Laudan is particularly well known for his pessimistic induction argument against the claim that the cumulative success of science shows that science must truly describe reality. Laudan famously argued in his 1981 article "A Confutation of Convergent Realism"[9] that "the history of science furnishes vast evidence of empirically successful theories that were later rejected; from subsequent perspectives, their unobservable terms were judged not to refer and thus, they cannot be regarded as true or even approximately true."[10]

In Beyond Positivism and Relativism, Laudan wrote that "the aim of science is to secure theories with a high problem-solving effectiveness" and that scientific progress is possible when empirical data is diminished. "Indeed, on this model, it is possible that a change from an empirically well-supported theory to a less well-supported one could be progressive, provided that the latter resolved significant conceptual difficulties confronting the former."[11] Finally, the better theory solves more conceptual problems while minimizing empirical anomalies.

Laudan has also written on risk management and the subject of terrorism. He has argued that "moral outrage and compassion are the proper responses to terrorism, but fear for oneself and one's life is not. The risk that the average American will be a victim of terrorism is extremely remote."[12] He wrote The Book of Risks in 1996 which details the relative risks of various accidents.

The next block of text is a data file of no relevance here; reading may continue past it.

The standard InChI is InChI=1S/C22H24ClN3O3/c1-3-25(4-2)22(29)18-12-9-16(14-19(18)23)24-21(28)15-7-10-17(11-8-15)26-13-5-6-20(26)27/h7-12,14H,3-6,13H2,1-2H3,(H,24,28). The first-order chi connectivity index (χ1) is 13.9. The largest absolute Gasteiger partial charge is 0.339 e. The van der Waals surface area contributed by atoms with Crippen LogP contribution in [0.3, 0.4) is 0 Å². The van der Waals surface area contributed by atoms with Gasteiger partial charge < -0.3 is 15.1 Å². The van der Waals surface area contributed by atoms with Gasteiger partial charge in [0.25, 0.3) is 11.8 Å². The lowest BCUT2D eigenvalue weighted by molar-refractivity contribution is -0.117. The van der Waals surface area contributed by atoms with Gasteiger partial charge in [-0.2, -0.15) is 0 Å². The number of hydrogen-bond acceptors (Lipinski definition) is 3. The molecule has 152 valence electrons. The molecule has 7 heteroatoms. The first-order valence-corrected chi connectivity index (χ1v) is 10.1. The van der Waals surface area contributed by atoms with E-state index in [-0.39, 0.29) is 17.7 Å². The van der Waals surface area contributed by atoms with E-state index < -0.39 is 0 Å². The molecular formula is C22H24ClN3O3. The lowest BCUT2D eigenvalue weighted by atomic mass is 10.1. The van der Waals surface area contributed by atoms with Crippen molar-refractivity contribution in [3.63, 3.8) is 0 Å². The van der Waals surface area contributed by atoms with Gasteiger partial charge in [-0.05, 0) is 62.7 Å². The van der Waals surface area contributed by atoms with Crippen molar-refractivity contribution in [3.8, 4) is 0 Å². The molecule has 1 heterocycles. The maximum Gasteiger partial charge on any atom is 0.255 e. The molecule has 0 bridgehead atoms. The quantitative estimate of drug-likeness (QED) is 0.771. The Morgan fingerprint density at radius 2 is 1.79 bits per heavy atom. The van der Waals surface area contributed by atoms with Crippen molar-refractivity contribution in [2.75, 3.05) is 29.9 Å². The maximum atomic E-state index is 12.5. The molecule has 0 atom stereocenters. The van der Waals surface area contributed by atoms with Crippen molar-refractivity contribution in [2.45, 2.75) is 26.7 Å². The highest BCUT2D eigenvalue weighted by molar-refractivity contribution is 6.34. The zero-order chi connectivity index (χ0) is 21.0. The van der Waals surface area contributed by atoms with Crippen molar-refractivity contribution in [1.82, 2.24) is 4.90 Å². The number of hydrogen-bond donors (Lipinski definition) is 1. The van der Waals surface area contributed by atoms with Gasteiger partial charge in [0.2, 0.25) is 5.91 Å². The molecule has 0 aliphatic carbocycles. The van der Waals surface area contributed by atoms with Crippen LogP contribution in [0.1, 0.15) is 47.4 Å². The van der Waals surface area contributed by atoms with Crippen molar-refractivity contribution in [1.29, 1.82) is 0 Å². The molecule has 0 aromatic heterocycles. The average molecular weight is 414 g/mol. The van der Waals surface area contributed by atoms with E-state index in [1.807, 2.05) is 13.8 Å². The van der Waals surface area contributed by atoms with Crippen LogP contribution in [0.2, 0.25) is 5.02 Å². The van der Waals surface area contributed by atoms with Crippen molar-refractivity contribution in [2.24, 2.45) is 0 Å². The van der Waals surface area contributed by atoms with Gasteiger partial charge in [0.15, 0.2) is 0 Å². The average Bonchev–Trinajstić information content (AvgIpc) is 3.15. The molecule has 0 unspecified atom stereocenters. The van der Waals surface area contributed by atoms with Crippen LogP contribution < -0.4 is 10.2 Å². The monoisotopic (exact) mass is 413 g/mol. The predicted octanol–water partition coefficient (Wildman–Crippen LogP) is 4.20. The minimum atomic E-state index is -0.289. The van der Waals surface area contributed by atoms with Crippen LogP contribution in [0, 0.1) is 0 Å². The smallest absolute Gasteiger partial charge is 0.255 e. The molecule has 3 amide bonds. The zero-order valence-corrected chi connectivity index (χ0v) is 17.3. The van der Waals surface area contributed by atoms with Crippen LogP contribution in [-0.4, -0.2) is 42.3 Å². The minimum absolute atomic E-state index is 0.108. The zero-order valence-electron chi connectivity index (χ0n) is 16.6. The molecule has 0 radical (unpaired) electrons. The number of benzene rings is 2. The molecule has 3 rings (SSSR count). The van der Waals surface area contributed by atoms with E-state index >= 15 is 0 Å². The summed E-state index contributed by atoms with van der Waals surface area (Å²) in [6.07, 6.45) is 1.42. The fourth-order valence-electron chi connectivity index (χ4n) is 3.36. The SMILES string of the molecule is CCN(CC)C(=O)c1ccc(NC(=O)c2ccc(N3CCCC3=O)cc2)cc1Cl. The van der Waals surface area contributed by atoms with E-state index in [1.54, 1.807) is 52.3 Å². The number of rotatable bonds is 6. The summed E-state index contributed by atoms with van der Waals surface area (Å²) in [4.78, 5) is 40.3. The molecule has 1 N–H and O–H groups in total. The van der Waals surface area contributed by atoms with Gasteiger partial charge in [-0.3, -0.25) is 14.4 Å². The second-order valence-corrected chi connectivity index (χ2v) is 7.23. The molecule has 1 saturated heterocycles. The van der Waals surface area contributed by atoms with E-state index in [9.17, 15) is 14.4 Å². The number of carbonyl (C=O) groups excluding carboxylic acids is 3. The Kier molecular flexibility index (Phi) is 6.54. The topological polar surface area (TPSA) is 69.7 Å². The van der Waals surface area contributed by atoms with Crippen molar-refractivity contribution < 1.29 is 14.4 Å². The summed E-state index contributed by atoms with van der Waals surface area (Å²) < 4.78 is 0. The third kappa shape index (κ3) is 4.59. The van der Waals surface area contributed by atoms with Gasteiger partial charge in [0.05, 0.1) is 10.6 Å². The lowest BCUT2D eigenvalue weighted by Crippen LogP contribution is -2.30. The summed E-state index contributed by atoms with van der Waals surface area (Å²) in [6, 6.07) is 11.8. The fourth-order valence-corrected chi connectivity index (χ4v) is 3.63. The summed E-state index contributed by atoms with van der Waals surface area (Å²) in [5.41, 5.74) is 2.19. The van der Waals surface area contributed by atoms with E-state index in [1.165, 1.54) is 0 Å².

In 1990, while Chair of Philosophy at the University of Hawaiʻi, Laudan was critical of fellow professor Haunani-Kay Trask, over a debate in the local newspapers regarding her claims about white supremacy and the colonisation of Hawaii.[13] Laudan "demanded" to a Vice President of the University that Trask be reprimanded for her published comments.[14] Later on, the Philosophy Department that Laudan chaired issued a public "Statement on Racism in Academe" condemning Trask's remarks.[15]

In September 2021, following Trask’s death, the University of Hawaii at Mānoa philosophy department recognized that the accusations of racism that Laudan (among others) made against Haunani-Kay Trask were entirely baseless, and “apologize[d] sincerely for the attacks [Trask] suffered from philosophers at Mānoa in the past.”[16][17][18][19] The University of Hawaii philosophy department addressed its apology not only to Trask but also the “wider community of Kānaka ʻŌiwi faculty and students” because Laudan’s accusations against Trask “left lasting wounds among Native Hawaiian faculty and students.”[20] The philosophy department recognized that its members “had a moral obligation to reach out” and apologize for the actions of its past members, such as Laudan.[20]

Selected writings